‘It Follows,’ An STD Panic Nightmare, is the Best American Horror Movie in Years

It Follows is a terribly creepy suburban exploration of the dangers of unsafe sex. It’s also the scariest movie to come out of the U.S. in quite some time.

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As Woodsboro High’s Randy Meeks warned in Scream, the most important rule to surviving a horror movie is Don’t have sex: “The minute you get a little nookie you're as good as gone. Sex always equals death.” Tell that to the panicked post-millennials of It Follows, who do the deed only to find themselves pursued by an evil, tireless entity from the suburbs of Detroit across its inner city ruins.

In this STD horror flick there’s just one way to stave off certain death—pass it on.

One of the more original cinematic chillers of the year comes from writer-director David Robert Mitchell, a Michigan native whose first film, 2010’s coming-of-age drama The Myth of the American Sleepover, also quietly observed the longings of teens navigating their way through young adulthood in pursuit of love.

That’s all 19-year-old Jay (Maika Monroe) wants as she starts dating Hugh (Jake Weary). But soon after he takes her V-card in the backseat of his car, she awakes to a terrifying new reality: Hugh’s passed along a curse that’s set a shape-shifting thing after her. Where she runs, it follows. If it catches her, she dies. To survive, she’ll have to bang some other poor target.

Horror’s heroines tend to be the virginal girls next door who survive because they don’t give it up, while promiscuity leads to bloody ends so often in slashers, Roger Ebert dubbed them Dead Teenager Movies. Mitchell, 40, grew up in the VHS generation watching and rewatching classics like Nightmare on Elm Street, Friday the 13th, Carpenter, and Cronenberg, “but I also love European art films and I idolized Truffaut.” It Follows melds the suburban paranoia of Carpenter’s Halloween with Mitchell's Euro-art house sensibility and gives its doomed teen a fuller emotional life, smarts, and the post-postmodern freedom of sexual agency.

“I think some people will read the film as having a puritanical method, which is not my intention,” Mitchell told The Daily Beast. “For me, it’s not just that the characters have sex and are then put in danger. In the film, sex is more symbolic of life itself—just the act of living opens ourselves up to danger.”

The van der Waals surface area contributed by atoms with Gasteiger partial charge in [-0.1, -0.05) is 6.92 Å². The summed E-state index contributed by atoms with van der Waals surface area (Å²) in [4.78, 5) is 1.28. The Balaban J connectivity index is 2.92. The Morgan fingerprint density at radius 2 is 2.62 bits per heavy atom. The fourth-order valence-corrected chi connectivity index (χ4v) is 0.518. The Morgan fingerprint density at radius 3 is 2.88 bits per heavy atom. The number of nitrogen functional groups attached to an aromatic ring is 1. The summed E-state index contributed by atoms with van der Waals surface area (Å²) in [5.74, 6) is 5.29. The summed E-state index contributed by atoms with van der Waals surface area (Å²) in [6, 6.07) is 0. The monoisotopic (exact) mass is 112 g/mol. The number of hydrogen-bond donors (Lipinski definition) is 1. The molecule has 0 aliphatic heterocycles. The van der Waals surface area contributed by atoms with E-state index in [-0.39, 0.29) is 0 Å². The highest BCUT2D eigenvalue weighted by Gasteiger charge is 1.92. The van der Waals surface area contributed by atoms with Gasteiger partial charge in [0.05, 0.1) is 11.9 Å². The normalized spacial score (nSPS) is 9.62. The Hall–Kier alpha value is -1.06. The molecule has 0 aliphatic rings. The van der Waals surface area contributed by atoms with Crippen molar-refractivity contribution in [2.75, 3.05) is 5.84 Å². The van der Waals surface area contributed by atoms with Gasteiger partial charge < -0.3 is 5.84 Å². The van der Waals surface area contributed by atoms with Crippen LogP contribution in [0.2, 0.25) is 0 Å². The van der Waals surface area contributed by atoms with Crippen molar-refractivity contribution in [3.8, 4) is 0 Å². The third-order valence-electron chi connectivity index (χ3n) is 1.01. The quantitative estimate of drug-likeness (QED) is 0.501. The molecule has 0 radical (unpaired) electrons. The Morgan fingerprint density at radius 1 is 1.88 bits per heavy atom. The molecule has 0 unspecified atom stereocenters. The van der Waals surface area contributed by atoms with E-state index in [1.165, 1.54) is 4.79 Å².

Once she’s caught The Curse, Jay starts feeling dread everywhere; somewhere, off in the distance, death is lumbering after her. It can take the form of a stranger. It might look like a loved one. It might be a random naked man eerily chilling on her rooftop, trying to get at her through the rafters. And she’s the only one who can see It coming.

And critics are salivating over this unique take on a well-worn genre. “My whole life I've been a horror-movie freak, and I've rarely been as scared as I was at It Follows. But it wasn't a fun kind of scare. It was the so-upset-I-feel-sick kind of amorphous dread,” wrote New York Magazine’s David Edelstein.

Still, the dangers of the film seem so far away from the languid, hazy ‘burbs existence Jay and her besties live, in nice homes with raised pools and seemingly absent parents. Mitchell deliberately chose the greater Detroit area of his youth—and wrote all the characters as privileged white teens—for a reason.

It Follows is STD horror for a generation of sheltered kids from tree-lined neighborhoods seemingly removed from the worries of their urban counterparts—AIDS, stranger danger, alienation, and death. And once “It” infects Jay, she and her pals have something more to worry about than secret crushes and more to do with their lazy afternoons than sunbathing and drinking from their parents’ stashes. Only then do they leave the safety of the suburbs to find answers in the dilapidated decay of Detroit.

“I wanted to hint at the separation between the city and the suburbs,” Mitchell said. “It always struck me when I was young as being very unfair and shitty and very strange, the separation in regards to race and wealth and all kinds of things.”

So what modern existential anxieties keep Mitchell up late at night? “The normal stuff—death and disease, the loss of control, the loss of humanity and consciousness,” he offered. “The thought of these things happening to myself and the people I love, that’s the most disturbing thing to me in our world.”